WASHINGTON (Reuters) - Oil-dispersing chemicals used to clean up the vast BP spill in the Gulf of Mexico carry their own environmental risks, making a toxic soup that could endanger marine creatures even as it keeps the slick from reaching the vulnerable coast, wildlife watchdogs say.
The use of dispersants could be a trade-off between potential short-term harm to offshore wildlife and possible long-term damage to coastal wildlife habitat if the oil slick were to reach land.
The U.S. Environmental Protection Agency has approved 14 dispersants for use on oil spills, including Corexit, manufactured by Nalco Holding Co. of Naperville, Illinois.
Corexit has been provided for use in the BP spill, and the company has exhausted its inventory and is producing more, said Mani Ramesh, Nalco’s chief technology officer. Ramesh said Corexit’s active ingredient is an emulsifier also found in ice cream; he disputed environmental groups’ claims that it is harmful to marine life.
Nalco stock rose more than 11 percent on Monday on news that Corexit was being tested on the ocean floor near the leaking wellhead. But it retreated 2.75 percent to 25.47 on Tuesday in a broad U.S. market sell-off.
So-called dispersants work on an oil spill as dishwashing detergent works on a greasy skillet: they break up oil into tiny droplets that sink below the water’s surface where naturally occurring bacteria consume them. Without dispersants, oil stays on the water’s surface, where bacteria can’t get at them, Ramesh said.
The problem, according to Jackie Savitz, a senior scientist at the marine environmental group Oceana, is that the dispersants themselves can be toxic to wildlife. Dispersants can also enhance oil’s toxicity in the dispersion process.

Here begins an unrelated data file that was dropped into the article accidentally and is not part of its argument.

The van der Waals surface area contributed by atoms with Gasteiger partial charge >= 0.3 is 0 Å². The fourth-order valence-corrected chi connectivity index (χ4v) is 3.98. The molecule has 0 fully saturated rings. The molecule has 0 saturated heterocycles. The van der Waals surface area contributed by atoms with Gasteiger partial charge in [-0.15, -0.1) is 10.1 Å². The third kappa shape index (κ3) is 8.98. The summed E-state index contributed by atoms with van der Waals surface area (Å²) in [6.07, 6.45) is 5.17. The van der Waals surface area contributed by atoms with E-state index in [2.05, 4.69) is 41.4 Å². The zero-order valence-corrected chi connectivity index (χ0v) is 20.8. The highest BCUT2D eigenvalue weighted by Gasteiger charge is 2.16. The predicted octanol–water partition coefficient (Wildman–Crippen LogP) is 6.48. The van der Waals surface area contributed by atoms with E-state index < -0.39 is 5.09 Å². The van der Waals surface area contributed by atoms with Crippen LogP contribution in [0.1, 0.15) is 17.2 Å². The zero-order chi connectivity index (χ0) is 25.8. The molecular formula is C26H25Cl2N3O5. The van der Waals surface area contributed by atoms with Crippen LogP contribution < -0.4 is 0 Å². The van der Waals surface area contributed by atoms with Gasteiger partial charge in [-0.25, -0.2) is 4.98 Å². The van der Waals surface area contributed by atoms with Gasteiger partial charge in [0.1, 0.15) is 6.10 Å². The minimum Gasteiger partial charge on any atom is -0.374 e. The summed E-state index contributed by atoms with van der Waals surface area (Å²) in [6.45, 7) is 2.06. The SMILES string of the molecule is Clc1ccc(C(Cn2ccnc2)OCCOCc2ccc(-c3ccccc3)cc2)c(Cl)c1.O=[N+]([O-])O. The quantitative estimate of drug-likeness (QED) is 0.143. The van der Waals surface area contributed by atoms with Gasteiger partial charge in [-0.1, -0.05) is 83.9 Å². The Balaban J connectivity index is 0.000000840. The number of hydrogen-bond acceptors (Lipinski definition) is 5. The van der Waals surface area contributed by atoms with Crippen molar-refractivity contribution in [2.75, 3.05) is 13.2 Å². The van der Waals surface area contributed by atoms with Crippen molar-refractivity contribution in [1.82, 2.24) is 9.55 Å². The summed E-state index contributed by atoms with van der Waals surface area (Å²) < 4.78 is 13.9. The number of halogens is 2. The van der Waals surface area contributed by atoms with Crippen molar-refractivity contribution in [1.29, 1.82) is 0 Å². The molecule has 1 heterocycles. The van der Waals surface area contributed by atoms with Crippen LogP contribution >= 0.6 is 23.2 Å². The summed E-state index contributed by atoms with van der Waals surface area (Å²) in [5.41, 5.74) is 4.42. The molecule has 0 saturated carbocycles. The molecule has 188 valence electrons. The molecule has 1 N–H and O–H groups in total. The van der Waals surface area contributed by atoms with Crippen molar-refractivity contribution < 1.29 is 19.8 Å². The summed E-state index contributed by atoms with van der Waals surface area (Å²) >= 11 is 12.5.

This makes them simply the lesser of two bad options to fight an oil spill such as the slick created by the April 20 explosion at BP Plc’s Deepwater Horizon drilling rig, she said.
”A decision is being made where it’s the shore wildlife and oysters and beaches versus the animals that live in the water,“ Savitz said by telephone. ”When they use a dispersant, it’s taking the oil and essentially dissolving it in the water so that it doesn’t wash up on the beach.
“It’s also good for public perception, because a lot of people think it’s only bad if it washes up onshore.”
“Do you kill the fish or do you kill the birds?” Mark Floegel of Greenpeace asked rhetorically.
The choice may be more complex. The judgment may be that spraying these chemicals in the water column -- from the water’s surface to the sea bed -- directly affects wildlife living there in the short term, but is meant to prevent the slick from reaching shore, where it could cause long-term harm to coastal wetlands and the species that live in them.
Sea turtles, dolphins and whales have been seen swimming through the oil slick, and bluefin tuna spawning grounds were not far from its southwest edge as of last Friday, according to the National Oceanic and Atmospheric Administration.
Closer to shore are oyster beds and seagrass beds -- where dolphins, birds, lobster, conch, scallops, shrimp and juvenile fish seek food and shelter -- as well as barrier island bird nests, loggerhead turtle nests, sea turtle nests and essential fish habitat, Oceana said, citing NOAA and the Unified Command working on the spill.
Allison Nyholm, a policy adviser at the American Petroleum Institute, noted that current dispersants are different from the thick solvents used in 1967 on an oil spill off the California coast at Santa Barbara.
Nyholm did not directly respond to questions about possible risks from dispersants to marine wildlife, saying there was insufficient data to make this assessment.
But she stressed that dispersants are not spread on marine life or birds: “Birds aren’t naturally made to have dispersant sprayed on them. You don’t want to interject a chemical reaction where you don’t have to.”
Editing by Philip Barbara